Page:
TNG discovers a giant planet in the triple system HD132563

An extrasolar planet in the triple stellar system has been discovered at Telescopio Nazionale Galileo (TNG). Very few planets are known in this kind of systems.

The planet orbits with a period of about 4 years at 2.6 astronomical units from the secondary of the system, HD132563B. The planet mass is about 1.5 Jupiter masses. The primary of the system, HD132563A, was found to have a close stellar companion in a highly eccentric orbit. However, the separation between HD 132563 A and B is about 400 astronomical units, 10 times the separation of Pluto from the Sun in the Solar System, leaving room for a safe orbit for the planet around HD132563B.

The discovery of planets in multiple systems is important to understand the effects of dynamical interactions on the formation and evolution and to compare the chemical abundances of the stars with and without planets, which can not be performed with similar accuracies for isolated field stars.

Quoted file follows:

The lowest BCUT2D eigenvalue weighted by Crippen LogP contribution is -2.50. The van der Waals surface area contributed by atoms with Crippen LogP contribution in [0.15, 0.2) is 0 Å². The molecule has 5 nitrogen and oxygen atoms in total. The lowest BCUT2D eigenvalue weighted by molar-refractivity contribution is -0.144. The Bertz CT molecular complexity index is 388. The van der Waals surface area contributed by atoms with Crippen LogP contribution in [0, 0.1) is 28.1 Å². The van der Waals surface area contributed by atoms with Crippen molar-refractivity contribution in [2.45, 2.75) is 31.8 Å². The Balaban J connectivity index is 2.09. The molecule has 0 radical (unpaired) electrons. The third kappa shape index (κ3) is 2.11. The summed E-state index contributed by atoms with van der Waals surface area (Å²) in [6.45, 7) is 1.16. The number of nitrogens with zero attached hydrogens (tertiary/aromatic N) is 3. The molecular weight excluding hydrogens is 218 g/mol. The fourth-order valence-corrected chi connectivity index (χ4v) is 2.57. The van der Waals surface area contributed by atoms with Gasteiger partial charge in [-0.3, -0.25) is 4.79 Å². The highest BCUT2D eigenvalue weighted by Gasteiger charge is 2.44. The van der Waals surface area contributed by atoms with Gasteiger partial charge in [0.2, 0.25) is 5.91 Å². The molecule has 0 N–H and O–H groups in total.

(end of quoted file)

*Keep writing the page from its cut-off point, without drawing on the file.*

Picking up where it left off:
This discovery is entirely based on TNG data, as part of a survey started several years ago looking for planets in multiple stellar systems. It made use of the high resolution spectrograph SARG to measure the subtle variations of the velocity of the star due to the presence of the planet.

The team includes scientists from Padova and Catania observatories, Telescopio Nazionale Galileo (Canary islands), Padova University, Mc Donald Observatory (USA), Nice Observatory (F) and Toronto University (CA).

There are good perspectives for finding lower mass planets and even Earth-like planets at TNG, with the commissioning of HARPS-N, a high-resolution spectrograph optimized for extreme radial velocity precision, expected for spring 2012 (Harps-n).

S. Desidera et al., "A giant planet in the triple system HD132563", Astronomy & Astrophysics, (in press)